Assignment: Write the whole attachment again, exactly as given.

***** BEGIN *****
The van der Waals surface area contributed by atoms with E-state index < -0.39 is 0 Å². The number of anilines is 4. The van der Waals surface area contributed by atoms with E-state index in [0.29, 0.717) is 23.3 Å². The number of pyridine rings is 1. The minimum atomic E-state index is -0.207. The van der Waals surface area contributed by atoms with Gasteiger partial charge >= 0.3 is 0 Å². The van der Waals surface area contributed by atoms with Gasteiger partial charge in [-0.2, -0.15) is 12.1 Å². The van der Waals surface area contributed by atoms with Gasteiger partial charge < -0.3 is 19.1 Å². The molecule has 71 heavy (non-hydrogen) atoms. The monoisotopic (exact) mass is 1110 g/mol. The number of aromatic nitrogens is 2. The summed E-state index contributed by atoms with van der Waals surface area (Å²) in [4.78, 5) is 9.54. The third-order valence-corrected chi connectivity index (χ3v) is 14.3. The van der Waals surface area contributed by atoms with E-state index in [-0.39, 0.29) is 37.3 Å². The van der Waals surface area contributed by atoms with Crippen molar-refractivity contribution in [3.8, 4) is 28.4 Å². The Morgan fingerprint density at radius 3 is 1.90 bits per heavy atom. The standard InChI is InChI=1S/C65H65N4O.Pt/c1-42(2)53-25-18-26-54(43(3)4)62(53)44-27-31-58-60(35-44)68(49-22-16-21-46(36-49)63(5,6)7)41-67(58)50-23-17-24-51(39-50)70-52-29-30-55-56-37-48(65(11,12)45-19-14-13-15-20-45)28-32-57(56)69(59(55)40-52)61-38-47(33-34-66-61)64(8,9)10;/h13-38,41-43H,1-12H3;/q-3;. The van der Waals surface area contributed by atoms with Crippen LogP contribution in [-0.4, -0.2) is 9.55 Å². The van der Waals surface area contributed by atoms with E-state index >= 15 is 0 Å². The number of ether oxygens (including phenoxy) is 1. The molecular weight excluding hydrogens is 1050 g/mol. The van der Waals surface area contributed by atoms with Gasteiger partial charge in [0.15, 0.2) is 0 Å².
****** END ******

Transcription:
The van der Waals surface area contributed by atoms with E-state index < -0.39 is 0 Å². The number of anilines is 4. The van der Waals surface area contributed by atoms with E-state index in [0.29, 0.717) is 23.3 Å². The number of pyridine rings is 1. The minimum atomic E-state index is -0.207. The van der Waals surface area contributed by atoms with Gasteiger partial charge >= 0.3 is 0 Å². The van der Waals surface area contributed by atoms with Gasteiger partial charge in [-0.2, -0.15) is 12.1 Å². The van der Waals surface area contributed by atoms with Gasteiger partial charge < -0.3 is 19.1 Å². The molecule has 71 heavy (non-hydrogen) atoms. The monoisotopic (exact) mass is 1110 g/mol. The number of aromatic nitrogens is 2. The summed E-state index contributed by atoms with van der Waals surface area (Å²) in [4.78, 5) is 9.54. The third-order valence-corrected chi connectivity index (χ3v) is 14.3. The van der Waals surface area contributed by atoms with E-state index in [-0.39, 0.29) is 37.3 Å². The van der Waals surface area contributed by atoms with Crippen molar-refractivity contribution in [3.8, 4) is 28.4 Å². The Morgan fingerprint density at radius 3 is 1.90 bits per heavy atom. The standard InChI is InChI=1S/C65H65N4O.Pt/c1-42(2)53-25-18-26-54(43(3)4)62(53)44-27-31-58-60(35-44)68(49-22-16-21-46(36-49)63(5,6)7)41-67(58)50-23-17-24-51(39-50)70-52-29-30-55-56-37-48(65(11,12)45-19-14-13-15-20-45)28-32-57(56)69(59(55)40-52)61-38-47(33-34-66-61)64(8,9)10;/h13-38,41-43H,1-12H3;/q-3;. The van der Waals surface area contributed by atoms with Crippen LogP contribution in [-0.4, -0.2) is 9.55 Å². The van der Waals surface area contributed by atoms with E-state index >= 15 is 0 Å². The number of ether oxygens (including phenoxy) is 1. The molecular weight excluding hydrogens is 1050 g/mol. The van der Waals surface area contributed by atoms with Gasteiger partial charge in [0.15, 0.2) is 0 Å².